The Seeing Stone
|Series:||Book 1 of Arthur Trilogy|
|Publisher:||Arthur A. Levine Books|
It is 1199 and young Arthur de Caldicot is waiting impatiently to grow up and become a knight. One day his friend’s father, Merlin, gives him a shining piece of obsidian, and his life becomes entwined with that of his namesake, the Arthur whose story he sees unfold in the stone.
In this many-layered novel, King Arthur is seen as a mysterious presence influencing not just one time and place, but many. The 100 short chapters are almost like snapshots, not only of the mythic tales of King Arthur, but the earthy, uncomfortable reality of the Middle Ages. Written in the direct, open voice of a real boy living in a time of uncertainty about the future, this story touches on the issues of war and peace, social inequity, religion, reason, and superstition.
“Tumber Hill! It’s my clamber-and-tumble-and-beech-and-bramble hill! Sometimes, when I’m standing on the top, I fill my lungs with air and I shout. I shout.”
As The Seeing Stone opens, exuberant young Arthur has no idea what adventure lies ahead. A 13-year-old growing up in 12th-century England, Arthur soon discovers that his life parallels that of another Arthur, son of Uther centuries past, the legendary boy king “who was and will be.” The second son of Sir John de Caldicot, lord of a manor near the Welsh border, Arthur narrates his everyday life in the Marchland in 100 clipped chapters of crisp, melodic prose. But his destiny entwined with that other, ancient Arthur is revealed only in snatches, after he receives (courtesy of our old friend Merlin) a piece of obsidian, a seeing stone, through which a well-woven story within a story unfolds.
But rather than the fantasy of T.H. White’s The Sword in the Stone, Kevin Crossley-Holland offers a convincing and meticulously researched account of what life might have actually been like for a curious, capable, earnest young man in this peculiar time and place, with all its customs, rituals, and regimented routine and social structure. In a well-paced story that alternates between drama, comedy, and even a little mystery, Arthur tackles some surprisingly sophisticated topics, whether he’s questioning the pompous priest Oliver (is the poverty on the manor truly part of God’s will?), pestering his father over his plans for him (will he become a squire, as he wishes, or a monk or priest or school man?), or just contemplating his place in the scheme of things under the blue sky atop Tumber Hill. The Seeing Stone is a fun, involving read for kids, but will hold grownup attentions, too, with its flowing language, dense period detail, and all the questions that it asks—and doesn’t always answer. (Ages 9 to 12) —Paul Hughes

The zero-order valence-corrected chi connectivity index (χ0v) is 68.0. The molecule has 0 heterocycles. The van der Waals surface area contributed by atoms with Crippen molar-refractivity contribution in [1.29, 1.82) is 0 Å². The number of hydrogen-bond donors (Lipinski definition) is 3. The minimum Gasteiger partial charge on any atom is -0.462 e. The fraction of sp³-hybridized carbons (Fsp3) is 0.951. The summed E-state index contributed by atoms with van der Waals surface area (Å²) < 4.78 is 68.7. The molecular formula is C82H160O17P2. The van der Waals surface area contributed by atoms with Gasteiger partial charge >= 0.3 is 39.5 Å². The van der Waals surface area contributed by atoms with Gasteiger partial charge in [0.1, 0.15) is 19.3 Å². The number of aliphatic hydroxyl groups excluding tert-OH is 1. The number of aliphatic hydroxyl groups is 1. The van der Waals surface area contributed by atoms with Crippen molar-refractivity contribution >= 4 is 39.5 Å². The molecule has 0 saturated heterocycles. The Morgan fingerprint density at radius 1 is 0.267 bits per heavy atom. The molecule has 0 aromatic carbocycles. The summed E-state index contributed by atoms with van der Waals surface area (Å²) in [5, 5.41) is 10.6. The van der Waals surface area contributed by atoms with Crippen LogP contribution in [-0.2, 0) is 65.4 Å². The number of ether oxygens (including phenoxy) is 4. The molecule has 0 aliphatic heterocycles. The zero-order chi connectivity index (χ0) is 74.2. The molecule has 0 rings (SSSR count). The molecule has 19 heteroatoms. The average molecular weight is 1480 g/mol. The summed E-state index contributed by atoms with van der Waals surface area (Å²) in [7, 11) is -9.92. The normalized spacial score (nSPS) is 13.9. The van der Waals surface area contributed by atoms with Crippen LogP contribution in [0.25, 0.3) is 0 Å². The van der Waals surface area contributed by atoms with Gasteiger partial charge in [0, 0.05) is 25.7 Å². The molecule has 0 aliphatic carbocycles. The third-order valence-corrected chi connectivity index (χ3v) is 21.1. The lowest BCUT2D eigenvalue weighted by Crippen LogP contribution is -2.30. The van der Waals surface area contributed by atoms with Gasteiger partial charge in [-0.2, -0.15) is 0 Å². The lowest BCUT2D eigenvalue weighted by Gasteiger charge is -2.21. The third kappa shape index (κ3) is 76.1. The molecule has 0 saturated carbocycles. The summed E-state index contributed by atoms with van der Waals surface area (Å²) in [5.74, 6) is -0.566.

Barnes and Noble
Kevin Crossley-Holland spins an enchanting tale of magic and mystery in The Seeing Stone, the first book in a planned trilogy based on Arthurian legend. The story opens at the cusp of the 12th and 13th centuries, when a 13-year-old lad named Arthur discovers that his life is about to take some unexpected turns. At the heart of all this change is Merlin, a mysterious man who possesses incredible knowledge and power. It is Merlin’s special gift to young Arthur—a shiny piece of obsidian—that gives this book its name and much of its magic.
All that young Arthur can think about is his desire to become a squire and, eventually, a knight, a goal his father seems determined to prevent him from reaching. At first, the only thing Arthur has to feed his dream are his hopes and his imagination, which are often tempered by the harsh realities of life. But then his mentor, Merlin, gives him a shiny stone, uttering a cryptic message about its power. When Arthur looks into the dark surface of the stone, images appear—snippets of past events from other people’s lives, including a powerful King named Uther and a young knight named Arthur. When certain aspects of young Arthur’s life begin to parallel those of his namesake in the seeing stone, he begins to wonder if the images might not be a glimpse of the future rather than the past. Arthur’s quest for the truth answers some of his questions but also raises plenty of others, no doubt as a lead-in to the second chapter in this trilogy.
This is no fluffy tale of Camelot. Arthur tackles a number of provocative issues in his dealings with others, and his observations provide a grim but realistic commentary on the filth, hunger, and barbarism that was a regular part of life in the Middle Ages. But the book’s overall structure—told from Arthur’s point of view in 100 very short chapters—and its mystical overtones make The Seeing Stone a quick and engaging read. (Beth Amos)